The longer you work for a company, the more you feel comfortable in your surroundings and with your colleagues. Feeling comfortable is fantastic because it allows your confidence to shine through.
However, there are times when it can be taken too far, and those times are often at the work related end-of-year festivities.
In today’s post I want to share with you some basic business etiquette tips for your end-of-year party to help you avoid waking up the next day full of regret.
Attend the Party
Just like networking events, quite often professionals dread going to their end-of-year festive party. But if you want to move up that corporate ladder, you should absolutely go. Work related parties are a fantastic opportunity for people in the office to get to know you better, and for you to get to know your colleagues better. Quite often we only communicate with people in the office via e-mail, so an end-of-year party adds a nice human element to your work relationship.
Wear Appropriate Clothing
Even though it’s a party, it’s still a professional function where your colleagues and boss will be present. Don’t hinder your professional reputation and career advancement by wearing clothing that is too casual or too revealing. For women, avoid showing cleavage and avoid skirts that are too short. For men, don’t be tempted to put on your favourite weekend t-shirt.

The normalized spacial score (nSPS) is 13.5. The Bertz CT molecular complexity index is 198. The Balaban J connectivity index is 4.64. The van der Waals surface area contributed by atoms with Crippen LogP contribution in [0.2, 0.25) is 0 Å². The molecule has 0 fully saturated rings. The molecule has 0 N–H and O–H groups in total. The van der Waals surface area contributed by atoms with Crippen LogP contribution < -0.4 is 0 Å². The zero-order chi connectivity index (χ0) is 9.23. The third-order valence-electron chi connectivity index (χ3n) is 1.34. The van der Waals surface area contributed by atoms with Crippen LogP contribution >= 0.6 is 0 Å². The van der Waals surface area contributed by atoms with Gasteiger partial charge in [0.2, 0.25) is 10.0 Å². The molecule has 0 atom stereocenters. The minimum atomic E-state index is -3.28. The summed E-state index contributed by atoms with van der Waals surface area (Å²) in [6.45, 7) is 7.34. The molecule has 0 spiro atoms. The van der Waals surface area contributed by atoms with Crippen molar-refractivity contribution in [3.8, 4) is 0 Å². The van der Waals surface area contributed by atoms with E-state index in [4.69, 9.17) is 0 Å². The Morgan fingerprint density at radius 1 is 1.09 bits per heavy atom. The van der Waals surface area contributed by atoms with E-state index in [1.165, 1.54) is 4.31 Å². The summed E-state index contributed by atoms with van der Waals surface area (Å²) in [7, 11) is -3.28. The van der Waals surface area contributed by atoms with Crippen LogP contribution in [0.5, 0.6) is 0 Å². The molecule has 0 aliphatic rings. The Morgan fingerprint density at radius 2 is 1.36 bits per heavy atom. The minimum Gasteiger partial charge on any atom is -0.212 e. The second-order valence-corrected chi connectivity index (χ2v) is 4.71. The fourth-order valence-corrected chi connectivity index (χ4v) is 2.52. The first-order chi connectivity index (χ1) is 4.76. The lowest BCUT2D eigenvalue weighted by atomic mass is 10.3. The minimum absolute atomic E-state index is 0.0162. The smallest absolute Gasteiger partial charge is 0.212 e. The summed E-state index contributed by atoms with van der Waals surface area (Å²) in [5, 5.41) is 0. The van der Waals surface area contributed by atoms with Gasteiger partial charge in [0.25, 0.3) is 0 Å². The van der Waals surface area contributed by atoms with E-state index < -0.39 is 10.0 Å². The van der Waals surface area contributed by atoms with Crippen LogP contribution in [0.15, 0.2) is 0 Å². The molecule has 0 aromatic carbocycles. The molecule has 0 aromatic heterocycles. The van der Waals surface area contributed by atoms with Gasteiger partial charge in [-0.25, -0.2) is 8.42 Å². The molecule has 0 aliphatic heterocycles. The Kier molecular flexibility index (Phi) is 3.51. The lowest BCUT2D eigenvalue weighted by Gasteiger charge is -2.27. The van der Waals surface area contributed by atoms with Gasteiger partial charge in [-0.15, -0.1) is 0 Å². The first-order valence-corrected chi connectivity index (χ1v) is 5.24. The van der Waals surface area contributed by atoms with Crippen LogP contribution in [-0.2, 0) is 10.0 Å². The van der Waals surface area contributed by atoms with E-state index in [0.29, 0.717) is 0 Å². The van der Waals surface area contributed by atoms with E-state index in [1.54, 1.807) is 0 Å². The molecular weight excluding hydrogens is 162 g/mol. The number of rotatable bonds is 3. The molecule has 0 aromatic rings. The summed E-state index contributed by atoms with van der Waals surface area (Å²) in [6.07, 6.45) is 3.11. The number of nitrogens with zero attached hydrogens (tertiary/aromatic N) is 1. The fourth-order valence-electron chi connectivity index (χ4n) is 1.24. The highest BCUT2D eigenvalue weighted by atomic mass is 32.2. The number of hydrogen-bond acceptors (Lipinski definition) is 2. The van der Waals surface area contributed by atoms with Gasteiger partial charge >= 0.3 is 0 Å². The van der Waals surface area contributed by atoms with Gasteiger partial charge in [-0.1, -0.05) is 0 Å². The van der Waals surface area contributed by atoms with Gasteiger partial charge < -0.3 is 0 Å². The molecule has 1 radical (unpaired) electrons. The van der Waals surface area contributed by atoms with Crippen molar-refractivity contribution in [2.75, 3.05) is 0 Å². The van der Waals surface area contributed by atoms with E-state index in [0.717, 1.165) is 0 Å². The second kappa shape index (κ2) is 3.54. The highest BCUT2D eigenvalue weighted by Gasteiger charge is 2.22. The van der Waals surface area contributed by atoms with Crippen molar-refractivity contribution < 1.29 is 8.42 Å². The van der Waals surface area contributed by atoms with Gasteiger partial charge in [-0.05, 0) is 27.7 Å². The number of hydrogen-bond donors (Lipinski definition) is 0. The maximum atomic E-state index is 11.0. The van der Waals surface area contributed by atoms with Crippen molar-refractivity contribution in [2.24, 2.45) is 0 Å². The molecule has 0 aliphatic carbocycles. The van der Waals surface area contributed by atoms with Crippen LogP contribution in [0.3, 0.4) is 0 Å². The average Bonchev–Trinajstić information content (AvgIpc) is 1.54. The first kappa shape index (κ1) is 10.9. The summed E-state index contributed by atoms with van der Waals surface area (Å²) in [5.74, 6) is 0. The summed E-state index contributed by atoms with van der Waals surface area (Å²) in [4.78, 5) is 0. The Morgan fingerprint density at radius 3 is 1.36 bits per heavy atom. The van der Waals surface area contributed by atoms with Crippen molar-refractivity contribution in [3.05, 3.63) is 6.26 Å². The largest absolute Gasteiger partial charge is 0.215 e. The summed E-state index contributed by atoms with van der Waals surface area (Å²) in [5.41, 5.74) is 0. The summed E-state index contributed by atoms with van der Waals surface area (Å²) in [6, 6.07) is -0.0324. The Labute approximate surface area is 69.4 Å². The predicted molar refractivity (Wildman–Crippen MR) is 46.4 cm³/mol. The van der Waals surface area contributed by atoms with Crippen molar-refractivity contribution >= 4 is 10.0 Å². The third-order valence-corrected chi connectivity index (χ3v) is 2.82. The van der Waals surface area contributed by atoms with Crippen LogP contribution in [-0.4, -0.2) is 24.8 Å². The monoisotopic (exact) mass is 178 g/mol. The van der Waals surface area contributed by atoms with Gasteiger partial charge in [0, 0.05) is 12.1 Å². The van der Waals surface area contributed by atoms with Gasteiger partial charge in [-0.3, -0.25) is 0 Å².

Keep Your Alcohol Consumption Reasonable
Consuming too much alcohol at a work function immediately brings into question your integrity, responsibility and authority. Much of the advice I give my readers in these posts is about how to establish confidence and power in the workplace. All that effort you’ve put into your outfit, your body language, and your voice can quickly be erased by one too many drinks at the end-of-year party. My rule of thumb is: 1-2 alcoholic beverages, and never drink on an empty stomach.
Help People Get to Know You Before the Party
Buy a large bag of candy or chocolates and leave them in the office kitchen with a gracious note offering your colleagues to help themselves. Make sure you leave your name on the note so at the end-of-year party, people will know who to thank. It makes for a great ice-breaker and a more interesting transition into small talk.
Be VERY Selective About the Photos You Post on Facebook (if Any)
Not everybody has a Facebook account, and not everybody wants to find out that a picture of him or her is posted on your Facebook account. Please respect the privacy of others. If you’re going to take photos of your colleagues at the end-of-year party and would like to post them on your Facebook page, please ask the people in those photos first.
Enjoy the festivities. Have one more piece of cake, it’s ok!
Do you enjoy end-of-year office parties? Do you talk about work, or about your personal life? Leave your comments in the section below.